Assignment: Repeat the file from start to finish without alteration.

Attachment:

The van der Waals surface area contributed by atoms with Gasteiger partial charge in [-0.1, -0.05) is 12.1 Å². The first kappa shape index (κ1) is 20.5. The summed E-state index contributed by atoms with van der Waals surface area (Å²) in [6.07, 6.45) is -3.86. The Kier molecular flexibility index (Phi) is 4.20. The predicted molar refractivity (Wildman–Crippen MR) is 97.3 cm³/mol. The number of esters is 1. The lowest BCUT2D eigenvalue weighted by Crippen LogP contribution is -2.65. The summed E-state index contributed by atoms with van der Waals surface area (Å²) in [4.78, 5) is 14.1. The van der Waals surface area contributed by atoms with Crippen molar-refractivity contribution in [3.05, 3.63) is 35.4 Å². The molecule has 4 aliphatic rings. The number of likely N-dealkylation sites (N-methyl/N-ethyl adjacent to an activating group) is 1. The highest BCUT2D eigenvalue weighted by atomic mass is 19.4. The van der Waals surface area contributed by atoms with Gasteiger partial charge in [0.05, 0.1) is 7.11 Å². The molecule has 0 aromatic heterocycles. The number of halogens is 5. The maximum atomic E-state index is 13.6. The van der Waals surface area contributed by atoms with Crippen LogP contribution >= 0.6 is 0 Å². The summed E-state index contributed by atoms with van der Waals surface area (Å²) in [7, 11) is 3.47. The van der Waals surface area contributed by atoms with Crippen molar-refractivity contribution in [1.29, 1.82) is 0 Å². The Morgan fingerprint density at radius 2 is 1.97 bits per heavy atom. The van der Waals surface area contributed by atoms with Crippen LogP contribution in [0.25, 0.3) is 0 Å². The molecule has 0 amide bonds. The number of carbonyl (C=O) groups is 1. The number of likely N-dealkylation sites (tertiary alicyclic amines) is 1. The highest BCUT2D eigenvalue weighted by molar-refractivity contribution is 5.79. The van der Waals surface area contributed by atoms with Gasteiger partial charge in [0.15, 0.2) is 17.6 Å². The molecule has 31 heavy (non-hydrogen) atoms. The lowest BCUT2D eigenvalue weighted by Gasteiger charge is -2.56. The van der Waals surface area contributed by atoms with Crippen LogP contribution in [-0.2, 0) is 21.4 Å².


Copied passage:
The van der Waals surface area contributed by atoms with Gasteiger partial charge in [-0.1, -0.05) is 12.1 Å². The first kappa shape index (κ1) is 20.5. The summed E-state index contributed by atoms with van der Waals surface area (Å²) in [6.07, 6.45) is -3.86. The Kier molecular flexibility index (Phi) is 4.20. The predicted molar refractivity (Wildman–Crippen MR) is 97.3 cm³/mol. The number of esters is 1. The lowest BCUT2D eigenvalue weighted by Crippen LogP contribution is -2.65. The summed E-state index contributed by atoms with van der Waals surface area (Å²) in [4.78, 5) is 14.1. The van der Waals surface area contributed by atoms with Crippen molar-refractivity contribution in [3.05, 3.63) is 35.4 Å². The molecule has 4 aliphatic rings. The number of likely N-dealkylation sites (N-methyl/N-ethyl adjacent to an activating group) is 1. The highest BCUT2D eigenvalue weighted by atomic mass is 19.4. The van der Waals surface area contributed by atoms with Gasteiger partial charge in [0.05, 0.1) is 7.11 Å². The molecule has 0 aromatic heterocycles. The number of halogens is 5. The maximum atomic E-state index is 13.6. The van der Waals surface area contributed by atoms with Crippen LogP contribution >= 0.6 is 0 Å². The summed E-state index contributed by atoms with van der Waals surface area (Å²) in [7, 11) is 3.47. The van der Waals surface area contributed by atoms with Crippen molar-refractivity contribution in [1.29, 1.82) is 0 Å². The Morgan fingerprint density at radius 2 is 1.97 bits per heavy atom. The van der Waals surface area contributed by atoms with Crippen LogP contribution in [0.25, 0.3) is 0 Å². The molecule has 0 amide bonds. The number of carbonyl (C=O) groups is 1. The number of likely N-dealkylation sites (tertiary alicyclic amines) is 1. The highest BCUT2D eigenvalue weighted by molar-refractivity contribution is 5.79. The van der Waals surface area contributed by atoms with Gasteiger partial charge in [0.15, 0.2) is 17.6 Å². The molecule has 31 heavy (non-hydrogen) atoms. The lowest BCUT2D eigenvalue weighted by Gasteiger charge is -2.56. The van der Waals surface area contributed by atoms with Crippen LogP contribution in [-0.2, 0) is 21.4 Å².